Mexican feasts, BBQ to die for, and family-style Tibetan fare in one of the Boston area’s best food districts.
Vintage stores, an independent movie theater and plenty of bars: Davis Square is the classic definition of a magnet for liberal arts students. With that in mind, while you’ll encounter plenty of Tufts University sweatshirts and well-dressed young professionals strolling through this trendy neighborhood, you’ll also find one of the most eclectic and vibrant food scenes in the area. Boston. That’s largely thanks to the variety of cuisines gathered in this bustling plaza, which includes Mexican feasts, barbecues to die for, and family-style Tibetan dishes, to name a few.
Essentially a Bangkok street cart turned into a brick-and-mortar restaurant, Dakzen brings super-slurpable Thai noodles to the roadside in Davis Square. Chefs here have perfected their grandmothers silky slow-simmered broths and noodle dishes, which are bursting with sweet, spicy and even tangy flavors. Their curry-flavored Khao Soi, for example, features crispy pork belly, a sprinkle of pickled mustard, and starchy egg noodles that soak up the umami flavor of the broth. All the snacks and street food are delicious, but if we’re forced to pick favorites it might be the northern Thai sliced Sai Ua sausage and the fiery Pad Kee Mow with holy basil and chilli costs. That said, while we’d generally suggest steering away from your conventional pad thai order, given all the great deals, Dakzen’s version will easily become your new favorite in town.
195 Elm Street, Davis Square, 617-718-1759, dakzen.net.
by Dave fresh pasta
Once you enter this quaint neighborhood market, you’ll find you don’t have to walk to the North End to get great Italian sandwiches, fresh pastas and homemade sauces, imported olives and everything you need to assemble a charcuterie board at home. Plus, most of the fresh produce and specialty groceries come straight from New England. Behind the deli counter, almost everything is homemade: take their Sicilian sandwich, for example, topped with Genoa salame, warm capocollo and fresh hand-made mozzarella on freshly baked focaccia brushed with basil pesto. As for pasta holders? Dave’s ravioli and the rest are cut to order and often come in a unique variety of flavors, from porcini mushrooms to saffron.
81 Holland St., Davis Square, 617-623-0867, davesfreshpasta.com.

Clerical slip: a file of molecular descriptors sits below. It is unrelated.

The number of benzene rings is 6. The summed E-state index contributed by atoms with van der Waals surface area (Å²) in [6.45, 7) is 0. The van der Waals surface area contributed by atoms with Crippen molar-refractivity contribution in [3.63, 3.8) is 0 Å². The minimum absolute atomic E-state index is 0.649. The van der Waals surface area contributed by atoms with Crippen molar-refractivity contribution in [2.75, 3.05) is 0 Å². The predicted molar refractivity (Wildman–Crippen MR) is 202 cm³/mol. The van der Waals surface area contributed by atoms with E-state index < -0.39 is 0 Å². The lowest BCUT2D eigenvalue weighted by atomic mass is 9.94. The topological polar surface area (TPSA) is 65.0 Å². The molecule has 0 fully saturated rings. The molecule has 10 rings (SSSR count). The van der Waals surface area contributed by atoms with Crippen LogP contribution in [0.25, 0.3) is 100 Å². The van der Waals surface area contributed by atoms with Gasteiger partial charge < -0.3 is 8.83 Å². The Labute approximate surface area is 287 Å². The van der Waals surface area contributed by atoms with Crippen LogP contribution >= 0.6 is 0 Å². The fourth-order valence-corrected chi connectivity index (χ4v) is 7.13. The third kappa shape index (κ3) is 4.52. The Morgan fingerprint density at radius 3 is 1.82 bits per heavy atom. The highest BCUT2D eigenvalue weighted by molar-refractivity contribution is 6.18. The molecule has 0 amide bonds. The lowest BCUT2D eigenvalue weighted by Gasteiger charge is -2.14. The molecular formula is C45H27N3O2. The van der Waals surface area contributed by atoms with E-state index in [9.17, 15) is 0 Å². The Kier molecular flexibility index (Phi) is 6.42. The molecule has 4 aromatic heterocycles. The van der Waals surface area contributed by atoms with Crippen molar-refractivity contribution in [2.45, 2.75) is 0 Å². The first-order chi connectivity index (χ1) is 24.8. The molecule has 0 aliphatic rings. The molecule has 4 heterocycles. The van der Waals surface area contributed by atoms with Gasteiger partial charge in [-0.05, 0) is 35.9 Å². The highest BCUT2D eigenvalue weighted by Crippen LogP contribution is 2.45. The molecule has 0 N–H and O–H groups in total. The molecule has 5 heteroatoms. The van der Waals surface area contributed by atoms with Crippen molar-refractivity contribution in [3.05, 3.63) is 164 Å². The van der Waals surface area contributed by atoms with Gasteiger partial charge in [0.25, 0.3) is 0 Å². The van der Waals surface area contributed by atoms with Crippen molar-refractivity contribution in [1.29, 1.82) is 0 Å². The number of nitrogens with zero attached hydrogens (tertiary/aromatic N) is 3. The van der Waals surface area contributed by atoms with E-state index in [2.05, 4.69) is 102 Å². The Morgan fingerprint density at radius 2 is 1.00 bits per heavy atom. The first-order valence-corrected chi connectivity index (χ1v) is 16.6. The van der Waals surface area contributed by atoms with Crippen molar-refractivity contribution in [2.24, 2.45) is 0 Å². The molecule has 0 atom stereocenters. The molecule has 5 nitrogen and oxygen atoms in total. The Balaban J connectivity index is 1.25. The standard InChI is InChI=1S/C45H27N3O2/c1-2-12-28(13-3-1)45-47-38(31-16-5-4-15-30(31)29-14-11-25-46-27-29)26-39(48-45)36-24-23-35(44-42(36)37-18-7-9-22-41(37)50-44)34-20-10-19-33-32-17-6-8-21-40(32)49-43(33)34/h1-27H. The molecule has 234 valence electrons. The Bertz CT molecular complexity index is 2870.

Old cassette tapes and spray-painted menus line the walls of this chef-run slice shop that tops playful pies with everything from Kung Pao chicken to cheddar cheese and bacon drizzled with maple-chili glaze . While this punk-rock pizzeria knows no bounds when it comes to inventive toppings, it also offers a wonderfully nostalgic three-cheese pizza around the corner in New York with a simple but effective marinara. Bonus: Dragon offers inexpensive house-made sodas, gelatos, and cocktails that you can sip on their street-side patio during the warmer months.
233 Elm Street, Davis Square, 617-764-5026, dragonpizzasomerville.com.
Martsa on Elm
Spice lovers, this one is for you. Martsa’s menu, full of Tibetan and Himalayan comfort foods, is always on point – it also hits hard with the seasoning, so when the waiter asks if you want light, medium or hot, take a moment to really assess your heat tolerance. If you go the fire route, go for the wok-seared beef shapta or the south Indian-style fish curry with freshly ground spices and ginger garlic curry. Those with slightly more delicate palates can order the fried momo (dumplings), which arrive with an incredibly good and not super spicy onion/chili/red pepper sauce, as well as some aromatic curries that won’t melt your taste buds.
243 Elm Street, Davis Square, 617-666-0660, Facebook.
The painted donkey
Although there are a series of excellent restaurants along Elm Street at Davis Square, none of them can be said to offer more than 100 types of tequila, mezcal and sotol, unless it’s not the Painted Burro. This always-lively hacienda-style Mexican cuisine (from the same team behind the Burro Bar spots in the South End and Brookline) draws inspiration from the flavors of Baja and Oaxaca, with touches of Tex-Mex. Chicken chimichanga with mole ranchero and avocado dressing provides a flavorful kick, while a red wine and cola mole dip adds just the right kick to pork carnitas enchiladas. Did we mention The Painted Burro makes a mean margarita? We love the “Spicy Peach” when traveling solo, but if you have company, go for the 64 oz. “Passion fruit pitcher.”
219 Elm Street, Davis Square, 617-776-0005, thepaintedburro.com.
Red Bone BBQ